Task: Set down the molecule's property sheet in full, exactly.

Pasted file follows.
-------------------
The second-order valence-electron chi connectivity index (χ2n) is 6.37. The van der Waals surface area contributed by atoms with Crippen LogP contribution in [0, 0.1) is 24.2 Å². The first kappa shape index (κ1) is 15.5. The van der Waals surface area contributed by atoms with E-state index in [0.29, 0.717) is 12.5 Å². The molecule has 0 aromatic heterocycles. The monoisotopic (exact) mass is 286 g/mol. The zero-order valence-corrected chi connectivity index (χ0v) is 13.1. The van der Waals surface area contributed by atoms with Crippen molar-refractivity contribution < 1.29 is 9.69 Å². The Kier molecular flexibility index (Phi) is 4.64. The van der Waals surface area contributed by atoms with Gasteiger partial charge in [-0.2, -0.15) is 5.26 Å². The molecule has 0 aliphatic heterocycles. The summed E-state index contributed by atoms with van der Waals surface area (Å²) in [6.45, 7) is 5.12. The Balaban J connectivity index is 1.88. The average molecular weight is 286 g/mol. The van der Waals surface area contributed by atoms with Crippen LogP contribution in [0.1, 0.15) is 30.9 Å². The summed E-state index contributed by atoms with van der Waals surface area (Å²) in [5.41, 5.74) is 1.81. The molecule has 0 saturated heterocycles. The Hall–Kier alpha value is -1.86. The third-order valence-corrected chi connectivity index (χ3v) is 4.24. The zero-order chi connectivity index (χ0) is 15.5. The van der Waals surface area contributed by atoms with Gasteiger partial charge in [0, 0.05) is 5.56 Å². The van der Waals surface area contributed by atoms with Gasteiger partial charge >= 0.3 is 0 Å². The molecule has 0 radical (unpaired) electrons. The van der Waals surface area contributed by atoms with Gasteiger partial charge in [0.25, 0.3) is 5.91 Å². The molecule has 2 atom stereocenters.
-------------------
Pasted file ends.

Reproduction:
The second-order valence-electron chi connectivity index (χ2n) is 6.37. The van der Waals surface area contributed by atoms with Crippen LogP contribution in [0, 0.1) is 24.2 Å². The first kappa shape index (κ1) is 15.5. The van der Waals surface area contributed by atoms with E-state index in [0.29, 0.717) is 12.5 Å². The molecule has 0 aromatic heterocycles. The monoisotopic (exact) mass is 286 g/mol. The zero-order valence-corrected chi connectivity index (χ0v) is 13.1. The van der Waals surface area contributed by atoms with Crippen molar-refractivity contribution < 1.29 is 9.69 Å². The Kier molecular flexibility index (Phi) is 4.64. The van der Waals surface area contributed by atoms with Gasteiger partial charge in [-0.2, -0.15) is 5.26 Å². The molecule has 0 aliphatic heterocycles. The summed E-state index contributed by atoms with van der Waals surface area (Å²) in [6.45, 7) is 5.12. The Balaban J connectivity index is 1.88. The average molecular weight is 286 g/mol. The van der Waals surface area contributed by atoms with Crippen LogP contribution in [0.1, 0.15) is 30.9 Å². The summed E-state index contributed by atoms with van der Waals surface area (Å²) in [5.41, 5.74) is 1.81. The molecule has 0 saturated heterocycles. The Hall–Kier alpha value is -1.86. The third-order valence-corrected chi connectivity index (χ3v) is 4.24. The zero-order chi connectivity index (χ0) is 15.5. The van der Waals surface area contributed by atoms with Gasteiger partial charge in [0, 0.05) is 5.56 Å². The van der Waals surface area contributed by atoms with Gasteiger partial charge >= 0.3 is 0 Å². The molecule has 0 radical (unpaired) electrons. The van der Waals surface area contributed by atoms with Gasteiger partial charge in [0.25, 0.3) is 5.91 Å². The molecule has 2 atom stereocenters.